- The First Time -
I am watching an undulating blob seep over a map of Charleston County. It is mostly green when the time-lapse starts, but it quickly melts into a yellow and red mess making its way east towards the Atlantic Ocean.
The Doppler radar didn’t bode well for a trip out to try and find some fish… but the skiff was new, or new to me at least, and I had a feeling that I was probably, maybe, going to catch my first redfish on a fly rod.
The time-lapse says the majority of the storm will be off the coast by 6 o’clock.
I tell my wife yes, Rob and I are still actually going, and not to worry; we would be safe.
She says okay, but she clearly isn’t thrilled about the idea of me being on the water. I head to the garage quickly knowing further conversation may lead to more rational decisions.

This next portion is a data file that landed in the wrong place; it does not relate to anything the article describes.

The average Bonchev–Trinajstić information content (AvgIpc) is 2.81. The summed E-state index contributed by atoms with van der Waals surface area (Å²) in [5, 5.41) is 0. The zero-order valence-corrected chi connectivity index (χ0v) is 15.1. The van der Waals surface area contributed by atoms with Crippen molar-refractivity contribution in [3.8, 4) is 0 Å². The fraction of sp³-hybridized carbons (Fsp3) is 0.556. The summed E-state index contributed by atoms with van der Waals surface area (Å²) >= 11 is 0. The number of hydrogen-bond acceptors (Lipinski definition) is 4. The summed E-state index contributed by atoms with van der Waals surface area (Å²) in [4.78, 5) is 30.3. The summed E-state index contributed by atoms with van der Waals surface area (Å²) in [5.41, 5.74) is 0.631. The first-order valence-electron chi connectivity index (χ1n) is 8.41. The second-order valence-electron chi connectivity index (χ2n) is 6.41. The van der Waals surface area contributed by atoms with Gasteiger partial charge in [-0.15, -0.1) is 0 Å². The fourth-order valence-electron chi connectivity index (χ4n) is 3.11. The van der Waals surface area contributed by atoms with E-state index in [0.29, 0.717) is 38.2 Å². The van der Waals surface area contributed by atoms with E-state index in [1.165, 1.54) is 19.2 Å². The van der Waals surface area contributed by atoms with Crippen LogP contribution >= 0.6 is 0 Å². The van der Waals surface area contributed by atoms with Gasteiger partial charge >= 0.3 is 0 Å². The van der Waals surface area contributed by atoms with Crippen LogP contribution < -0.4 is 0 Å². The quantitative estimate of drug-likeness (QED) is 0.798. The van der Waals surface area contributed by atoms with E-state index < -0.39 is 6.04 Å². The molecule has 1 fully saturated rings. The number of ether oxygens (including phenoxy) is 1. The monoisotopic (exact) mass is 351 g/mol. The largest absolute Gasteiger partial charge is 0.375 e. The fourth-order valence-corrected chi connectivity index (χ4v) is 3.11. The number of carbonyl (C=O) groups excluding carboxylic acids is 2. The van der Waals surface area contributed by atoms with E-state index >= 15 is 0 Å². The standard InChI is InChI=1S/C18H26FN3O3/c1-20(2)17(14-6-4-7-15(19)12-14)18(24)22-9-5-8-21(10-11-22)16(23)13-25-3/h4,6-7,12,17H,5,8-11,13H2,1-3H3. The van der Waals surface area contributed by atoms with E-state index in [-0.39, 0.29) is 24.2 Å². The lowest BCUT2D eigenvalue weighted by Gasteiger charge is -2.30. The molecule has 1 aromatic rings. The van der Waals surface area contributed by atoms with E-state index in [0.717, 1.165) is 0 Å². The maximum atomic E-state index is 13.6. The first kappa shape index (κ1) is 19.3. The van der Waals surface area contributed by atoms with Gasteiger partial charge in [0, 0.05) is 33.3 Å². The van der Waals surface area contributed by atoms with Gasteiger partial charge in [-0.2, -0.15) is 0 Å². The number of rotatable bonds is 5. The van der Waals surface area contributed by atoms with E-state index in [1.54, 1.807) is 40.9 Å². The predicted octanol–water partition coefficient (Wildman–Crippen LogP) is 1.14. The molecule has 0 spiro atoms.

I put the gear and my 8 weight into the skiff. I pick up my spinning rod and look at it for a few seconds. Don’t do that… if it’s not on the boat I don’t have the option, I tell myself putting it back in its holder.
Barreling down the road towards the coast, my phone lights up. Rob wants to know where I am. I remind him that the lightening isn’t going anywhere anytime soon which doesn’t do much to calm him down. He may have it worse than I do.
I had met Rob through work the previous spring. He was a self-proclaimed redneck, a salty one at that, from Stone Mountain, Georgia. He only drank Budweiser and only dipped Copenhagen snuff; everything else was for pussies, or so he told me. He was 39 years old living in Missoula, Montana when his wife got the itch to be closer to family. He tells me a second kid will do that to a woman.
Rob reluctantly began looking for jobs and just so happened to get me on the other end of one of his applications. I was working as a recruiter in Charleston at the time. My company ended up placing him with a local client in the area.